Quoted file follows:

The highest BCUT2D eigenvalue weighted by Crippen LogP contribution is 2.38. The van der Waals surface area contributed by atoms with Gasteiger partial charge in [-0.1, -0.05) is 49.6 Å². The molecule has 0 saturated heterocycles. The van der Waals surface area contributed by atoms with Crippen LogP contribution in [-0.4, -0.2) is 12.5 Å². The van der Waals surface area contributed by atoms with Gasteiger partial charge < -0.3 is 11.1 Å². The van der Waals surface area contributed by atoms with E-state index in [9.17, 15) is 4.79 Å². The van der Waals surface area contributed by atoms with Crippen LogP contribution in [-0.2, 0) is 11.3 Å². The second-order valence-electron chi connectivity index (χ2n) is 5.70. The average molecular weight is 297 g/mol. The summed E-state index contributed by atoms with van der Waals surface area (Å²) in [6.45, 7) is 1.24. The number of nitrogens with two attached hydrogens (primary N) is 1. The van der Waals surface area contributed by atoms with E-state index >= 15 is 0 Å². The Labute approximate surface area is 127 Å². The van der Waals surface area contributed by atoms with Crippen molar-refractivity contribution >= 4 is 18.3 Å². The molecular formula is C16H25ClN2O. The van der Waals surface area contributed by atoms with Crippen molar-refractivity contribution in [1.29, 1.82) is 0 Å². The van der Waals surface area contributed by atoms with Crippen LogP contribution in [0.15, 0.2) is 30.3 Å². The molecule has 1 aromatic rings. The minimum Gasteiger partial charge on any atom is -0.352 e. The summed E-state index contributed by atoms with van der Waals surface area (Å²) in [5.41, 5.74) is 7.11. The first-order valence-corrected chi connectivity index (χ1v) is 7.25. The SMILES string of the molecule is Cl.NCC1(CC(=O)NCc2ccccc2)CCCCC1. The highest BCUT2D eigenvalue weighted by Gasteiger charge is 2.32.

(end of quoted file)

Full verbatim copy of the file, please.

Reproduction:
The highest BCUT2D eigenvalue weighted by Crippen LogP contribution is 2.38. The van der Waals surface area contributed by atoms with Gasteiger partial charge in [-0.1, -0.05) is 49.6 Å². The molecule has 0 saturated heterocycles. The van der Waals surface area contributed by atoms with Crippen LogP contribution in [-0.4, -0.2) is 12.5 Å². The van der Waals surface area contributed by atoms with Gasteiger partial charge < -0.3 is 11.1 Å². The van der Waals surface area contributed by atoms with E-state index in [9.17, 15) is 4.79 Å². The van der Waals surface area contributed by atoms with Crippen LogP contribution in [-0.2, 0) is 11.3 Å². The second-order valence-electron chi connectivity index (χ2n) is 5.70. The average molecular weight is 297 g/mol. The summed E-state index contributed by atoms with van der Waals surface area (Å²) in [6.45, 7) is 1.24. The number of nitrogens with two attached hydrogens (primary N) is 1. The van der Waals surface area contributed by atoms with E-state index >= 15 is 0 Å². The Labute approximate surface area is 127 Å². The van der Waals surface area contributed by atoms with Crippen molar-refractivity contribution >= 4 is 18.3 Å². The molecular formula is C16H25ClN2O. The van der Waals surface area contributed by atoms with Crippen molar-refractivity contribution in [1.29, 1.82) is 0 Å². The van der Waals surface area contributed by atoms with Crippen LogP contribution in [0.15, 0.2) is 30.3 Å². The molecule has 1 aromatic rings. The minimum Gasteiger partial charge on any atom is -0.352 e. The summed E-state index contributed by atoms with van der Waals surface area (Å²) in [5.41, 5.74) is 7.11. The first-order valence-corrected chi connectivity index (χ1v) is 7.25. The SMILES string of the molecule is Cl.NCC1(CC(=O)NCc2ccccc2)CCCCC1. The highest BCUT2D eigenvalue weighted by Gasteiger charge is 2.32.